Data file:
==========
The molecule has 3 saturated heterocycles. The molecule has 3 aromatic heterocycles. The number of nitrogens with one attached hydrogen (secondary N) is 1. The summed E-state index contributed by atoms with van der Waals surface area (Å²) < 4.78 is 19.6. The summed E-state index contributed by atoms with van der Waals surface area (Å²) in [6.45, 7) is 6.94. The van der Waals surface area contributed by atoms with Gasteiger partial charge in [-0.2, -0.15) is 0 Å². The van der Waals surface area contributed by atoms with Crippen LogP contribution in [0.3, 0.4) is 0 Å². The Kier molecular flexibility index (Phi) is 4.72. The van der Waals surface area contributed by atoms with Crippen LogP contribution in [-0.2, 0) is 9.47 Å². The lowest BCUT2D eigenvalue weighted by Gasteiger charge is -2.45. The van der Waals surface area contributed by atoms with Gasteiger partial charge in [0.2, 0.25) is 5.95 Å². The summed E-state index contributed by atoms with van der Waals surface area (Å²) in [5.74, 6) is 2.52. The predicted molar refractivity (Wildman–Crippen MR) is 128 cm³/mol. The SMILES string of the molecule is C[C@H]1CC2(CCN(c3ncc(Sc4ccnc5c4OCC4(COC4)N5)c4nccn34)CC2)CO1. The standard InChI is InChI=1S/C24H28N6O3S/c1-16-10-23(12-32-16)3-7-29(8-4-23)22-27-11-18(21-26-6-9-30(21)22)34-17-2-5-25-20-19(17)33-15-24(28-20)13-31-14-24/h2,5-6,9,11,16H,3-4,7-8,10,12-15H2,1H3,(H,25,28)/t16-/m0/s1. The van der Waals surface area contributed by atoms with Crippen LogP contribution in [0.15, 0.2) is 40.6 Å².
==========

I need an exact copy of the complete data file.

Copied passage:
The molecule has 3 saturated heterocycles. The molecule has 3 aromatic heterocycles. The number of nitrogens with one attached hydrogen (secondary N) is 1. The summed E-state index contributed by atoms with van der Waals surface area (Å²) < 4.78 is 19.6. The summed E-state index contributed by atoms with van der Waals surface area (Å²) in [6.45, 7) is 6.94. The van der Waals surface area contributed by atoms with Gasteiger partial charge in [-0.2, -0.15) is 0 Å². The van der Waals surface area contributed by atoms with Crippen LogP contribution in [0.3, 0.4) is 0 Å². The Kier molecular flexibility index (Phi) is 4.72. The van der Waals surface area contributed by atoms with Crippen LogP contribution in [-0.2, 0) is 9.47 Å². The lowest BCUT2D eigenvalue weighted by Gasteiger charge is -2.45. The van der Waals surface area contributed by atoms with Gasteiger partial charge in [0.2, 0.25) is 5.95 Å². The summed E-state index contributed by atoms with van der Waals surface area (Å²) in [5.74, 6) is 2.52. The predicted molar refractivity (Wildman–Crippen MR) is 128 cm³/mol. The SMILES string of the molecule is C[C@H]1CC2(CCN(c3ncc(Sc4ccnc5c4OCC4(COC4)N5)c4nccn34)CC2)CO1. The standard InChI is InChI=1S/C24H28N6O3S/c1-16-10-23(12-32-16)3-7-29(8-4-23)22-27-11-18(21-26-6-9-30(21)22)34-17-2-5-25-20-19(17)33-15-24(28-20)13-31-14-24/h2,5-6,9,11,16H,3-4,7-8,10,12-15H2,1H3,(H,25,28)/t16-/m0/s1. The van der Waals surface area contributed by atoms with Crippen LogP contribution in [0.15, 0.2) is 40.6 Å².